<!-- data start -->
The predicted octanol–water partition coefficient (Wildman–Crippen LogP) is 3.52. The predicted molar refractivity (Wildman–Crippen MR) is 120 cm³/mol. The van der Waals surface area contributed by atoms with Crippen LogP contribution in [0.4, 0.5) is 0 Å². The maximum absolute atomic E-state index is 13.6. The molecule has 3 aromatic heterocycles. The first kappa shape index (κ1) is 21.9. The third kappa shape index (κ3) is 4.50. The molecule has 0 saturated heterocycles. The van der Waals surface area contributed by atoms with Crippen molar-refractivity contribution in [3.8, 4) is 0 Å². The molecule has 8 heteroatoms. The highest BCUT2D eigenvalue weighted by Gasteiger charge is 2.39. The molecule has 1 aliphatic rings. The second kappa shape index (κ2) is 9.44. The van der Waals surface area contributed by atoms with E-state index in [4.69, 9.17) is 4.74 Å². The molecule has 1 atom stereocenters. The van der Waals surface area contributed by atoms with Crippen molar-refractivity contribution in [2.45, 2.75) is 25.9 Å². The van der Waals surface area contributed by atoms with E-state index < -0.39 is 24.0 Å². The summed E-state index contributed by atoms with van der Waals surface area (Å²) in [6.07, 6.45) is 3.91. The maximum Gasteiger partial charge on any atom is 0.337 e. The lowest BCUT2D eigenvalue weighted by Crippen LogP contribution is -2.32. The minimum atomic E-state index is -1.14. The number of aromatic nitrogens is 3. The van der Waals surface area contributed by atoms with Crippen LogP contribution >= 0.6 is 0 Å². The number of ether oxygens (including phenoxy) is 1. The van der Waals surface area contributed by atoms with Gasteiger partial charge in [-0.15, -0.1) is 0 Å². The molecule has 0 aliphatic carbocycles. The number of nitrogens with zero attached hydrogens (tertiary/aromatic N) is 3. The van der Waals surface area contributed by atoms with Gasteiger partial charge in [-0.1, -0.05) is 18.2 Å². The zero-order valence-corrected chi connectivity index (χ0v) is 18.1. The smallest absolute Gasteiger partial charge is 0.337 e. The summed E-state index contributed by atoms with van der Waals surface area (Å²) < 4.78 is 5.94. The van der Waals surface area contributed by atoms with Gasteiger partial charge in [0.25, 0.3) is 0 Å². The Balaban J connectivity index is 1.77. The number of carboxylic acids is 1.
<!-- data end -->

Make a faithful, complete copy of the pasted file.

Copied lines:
The predicted octanol–water partition coefficient (Wildman–Crippen LogP) is 3.52. The predicted molar refractivity (Wildman–Crippen MR) is 120 cm³/mol. The van der Waals surface area contributed by atoms with Crippen LogP contribution in [0.4, 0.5) is 0 Å². The maximum absolute atomic E-state index is 13.6. The molecule has 3 aromatic heterocycles. The first kappa shape index (κ1) is 21.9. The third kappa shape index (κ3) is 4.50. The molecule has 0 saturated heterocycles. The van der Waals surface area contributed by atoms with Crippen molar-refractivity contribution in [3.8, 4) is 0 Å². The molecule has 8 heteroatoms. The highest BCUT2D eigenvalue weighted by Gasteiger charge is 2.39. The molecule has 1 aliphatic rings. The second kappa shape index (κ2) is 9.44. The van der Waals surface area contributed by atoms with E-state index in [4.69, 9.17) is 4.74 Å². The molecule has 1 atom stereocenters. The van der Waals surface area contributed by atoms with Crippen molar-refractivity contribution in [2.45, 2.75) is 25.9 Å². The van der Waals surface area contributed by atoms with E-state index < -0.39 is 24.0 Å². The summed E-state index contributed by atoms with van der Waals surface area (Å²) in [6.07, 6.45) is 3.91. The maximum Gasteiger partial charge on any atom is 0.337 e. The lowest BCUT2D eigenvalue weighted by Crippen LogP contribution is -2.32. The minimum atomic E-state index is -1.14. The number of aromatic nitrogens is 3. The van der Waals surface area contributed by atoms with Crippen LogP contribution >= 0.6 is 0 Å². The number of ether oxygens (including phenoxy) is 1. The van der Waals surface area contributed by atoms with Gasteiger partial charge in [-0.15, -0.1) is 0 Å². The molecule has 0 aliphatic carbocycles. The number of nitrogens with zero attached hydrogens (tertiary/aromatic N) is 3. The van der Waals surface area contributed by atoms with Gasteiger partial charge in [-0.1, -0.05) is 18.2 Å². The zero-order valence-corrected chi connectivity index (χ0v) is 18.1. The smallest absolute Gasteiger partial charge is 0.337 e. The summed E-state index contributed by atoms with van der Waals surface area (Å²) < 4.78 is 5.94. The van der Waals surface area contributed by atoms with Gasteiger partial charge in [0.25, 0.3) is 0 Å². The Balaban J connectivity index is 1.77. The number of carboxylic acids is 1.